”Amazement is the thing. / Not love, but the astonishment of loving.” — Alastair Reid1
Photo: Arif Wahid, Unsplash.com
With the possible exception of Judas Iscariot, there are few figures close to Jesus more tragic than his cousin, John. Before his birth his destiny was promised, during his life his focus on the Judgment was singular, and before his death his aloneness was excruciating.
Early on, he had been the very picture of a prophet of old, a mouthful of fire and an ax in hand to cut down these desiccated trees of Israel. But he’d been jolted with joy when baptizing Jesus. The man came up from the dirty stream aglow, his face lifted to the heavens, hearing something beyond the audible spectrum of the people around him.
John hadn’t seen him since that day at the Jordan River, but it was hard to miss his influence. The news of Jesus had spread through the region as his healings became known. Even after some of John’s disciples had gone with Jesus, John was not discouraged. He was a forerunner, an Elijah to the Messiah, the one who would prepare the way for the Way, the Truth, and the Life. While Jesus was out sowing the seeds of the kingdom up and down the country, from Galilee to Jerusalem, John was at the river baptizing. Judgment from one, forgiveness from the other. But that was then.
“Now when John heard in prison about the deeds of the Christ, he sent word by his disciples and said to him, ‘Are you he who is to come, or shall we look for another (Matt. 11:2,3)?’”
It is impossible to hide the disappointment in that question. It is the cry of those who have thrown in their lot with every messianic figure throughout history. Are you the one? Are you really? The wheels of history turn slowly and where they stop can’t be known beforehand, only hoped for. It is a question that had buzzed in John’s head for weeks, but he’d never breathed it out loud until now.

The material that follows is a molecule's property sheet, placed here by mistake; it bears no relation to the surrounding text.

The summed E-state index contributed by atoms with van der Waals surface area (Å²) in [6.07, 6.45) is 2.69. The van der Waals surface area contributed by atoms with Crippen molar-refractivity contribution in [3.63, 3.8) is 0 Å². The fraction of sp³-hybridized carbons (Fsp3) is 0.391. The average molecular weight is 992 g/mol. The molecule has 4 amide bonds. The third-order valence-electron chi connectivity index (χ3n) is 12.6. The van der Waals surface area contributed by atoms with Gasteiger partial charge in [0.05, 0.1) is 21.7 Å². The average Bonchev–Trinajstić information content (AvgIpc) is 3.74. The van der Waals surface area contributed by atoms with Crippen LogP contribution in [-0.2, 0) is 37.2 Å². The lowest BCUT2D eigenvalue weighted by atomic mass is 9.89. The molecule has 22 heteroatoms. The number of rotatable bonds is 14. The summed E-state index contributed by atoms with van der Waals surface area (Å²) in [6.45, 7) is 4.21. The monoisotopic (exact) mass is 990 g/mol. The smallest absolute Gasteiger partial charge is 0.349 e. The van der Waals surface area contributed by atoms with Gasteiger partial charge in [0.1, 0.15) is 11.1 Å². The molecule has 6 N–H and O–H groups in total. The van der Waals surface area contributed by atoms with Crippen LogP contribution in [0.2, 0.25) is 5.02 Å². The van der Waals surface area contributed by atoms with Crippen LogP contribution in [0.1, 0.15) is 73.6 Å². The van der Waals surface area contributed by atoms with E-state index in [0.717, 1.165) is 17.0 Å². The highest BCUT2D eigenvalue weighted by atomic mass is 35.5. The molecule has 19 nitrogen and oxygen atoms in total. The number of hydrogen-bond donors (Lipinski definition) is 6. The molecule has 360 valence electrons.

He did have occasional visitors in Herod’s dank prison, disciples from the days when they were all encamped in the wilderness together. They brought him reports of Jesus, his signs and wonders, each one a down payment on the kingdom John insisted was coming.
In those long days he was like a man adrift at sea who hears the breakers on a hidden shore at night: what lay ahead was either death or deliverance.
We cannot know what was in his mind toward the end, but we might imagine. He was at once Everyman and yet unique, as we all are. What might we think and feel in that place? How would we face our death or our deliverance? Both are certain—either one will happen or the other—and the numinous anticipation of each arrives with every building wave. It’s the breaking wave that is uncertain: we are tossed without control. Beyond the breakers, on the shore, lies our fate, and we are released into it only after a churning downside-up dragging across the reefs of our doubts and fears.
In his aloneness, John considers: had he been wrong about Jesus? From his childhood (miraculous in itself as his mother never tired of reminding him) he had been taught that his kinsman would bring Yahweh to the world. All nations would stream to Jerusalem on highways leveled, widened, and straightened. All creation would sing the praises of the Creator. Righteousness would rule, peace would prevail, the lion and the lamb would lie down together.
But before all that would come Judgement, the cleansing by fire of a people to be presented as pure before the Lord. John would be Isaiah’s echo, “Prepare a way for the Lord; clear a straight path for him.” He kept it simple when he emerged from the hills and erupted into the wilderness. He had a message that cut like a sword across the generations, dividing one from another: “Repent; for the kingdom of Heaven is upon you!” And the people came, at first in ones and twos, and then by the hundreds, panting in the heat and clambering over the rocks down to the stream that gushed in the spring season and slowed and pooled in the summer. “What should we do?” they cried as they pressed together along the banks of the stream. “Repent of your sins!” he had roared.
When the Pharisees and Sadducees had shown up, gathering their robes about them, demanding baptism, he had called them on it. Their hypocrisy was like a blackness in front of his eyes; he could hardly bear the sight of them. “You vipers brood!” he had hissed. “Who warned you to escape from the coming retribution?” They were all words and theories, no action. They were trees without fruit, they were bastard children claiming a heritage they did not deserve. God could raise up children out of the stones in the river that would be more faithful to their Creator than these snakes and frogs. “I baptize with water, but there is one coming after me who will baptize with the Spirit and with fire.”